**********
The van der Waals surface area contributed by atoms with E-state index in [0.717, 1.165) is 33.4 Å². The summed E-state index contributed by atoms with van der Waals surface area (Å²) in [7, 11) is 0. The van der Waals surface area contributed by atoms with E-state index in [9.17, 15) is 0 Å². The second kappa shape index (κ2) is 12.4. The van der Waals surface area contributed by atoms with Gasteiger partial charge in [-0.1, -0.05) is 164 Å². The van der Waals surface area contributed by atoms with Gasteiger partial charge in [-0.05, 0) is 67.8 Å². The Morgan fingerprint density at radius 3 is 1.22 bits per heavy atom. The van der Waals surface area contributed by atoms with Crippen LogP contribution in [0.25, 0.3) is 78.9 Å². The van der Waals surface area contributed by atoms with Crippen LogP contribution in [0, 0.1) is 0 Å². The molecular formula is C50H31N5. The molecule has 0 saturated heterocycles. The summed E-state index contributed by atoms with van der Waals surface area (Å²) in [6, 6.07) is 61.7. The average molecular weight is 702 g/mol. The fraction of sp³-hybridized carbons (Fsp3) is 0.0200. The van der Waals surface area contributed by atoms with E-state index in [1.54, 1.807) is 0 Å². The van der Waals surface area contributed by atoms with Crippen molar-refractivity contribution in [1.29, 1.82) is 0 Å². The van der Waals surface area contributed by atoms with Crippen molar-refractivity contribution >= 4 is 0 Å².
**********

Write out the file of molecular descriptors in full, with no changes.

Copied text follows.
The van der Waals surface area contributed by atoms with E-state index in [0.717, 1.165) is 33.4 Å². The summed E-state index contributed by atoms with van der Waals surface area (Å²) in [7, 11) is 0. The van der Waals surface area contributed by atoms with E-state index in [9.17, 15) is 0 Å². The second kappa shape index (κ2) is 12.4. The van der Waals surface area contributed by atoms with Gasteiger partial charge in [-0.1, -0.05) is 164 Å². The van der Waals surface area contributed by atoms with Gasteiger partial charge in [-0.05, 0) is 67.8 Å². The Morgan fingerprint density at radius 3 is 1.22 bits per heavy atom. The van der Waals surface area contributed by atoms with Crippen LogP contribution in [0.25, 0.3) is 78.9 Å². The van der Waals surface area contributed by atoms with Crippen LogP contribution in [0, 0.1) is 0 Å². The molecular formula is C50H31N5. The molecule has 0 saturated heterocycles. The summed E-state index contributed by atoms with van der Waals surface area (Å²) in [6, 6.07) is 61.7. The average molecular weight is 702 g/mol. The fraction of sp³-hybridized carbons (Fsp3) is 0.0200. The van der Waals surface area contributed by atoms with E-state index in [1.54, 1.807) is 0 Å². The van der Waals surface area contributed by atoms with Crippen molar-refractivity contribution in [1.29, 1.82) is 0 Å². The van der Waals surface area contributed by atoms with Crippen molar-refractivity contribution >= 4 is 0 Å².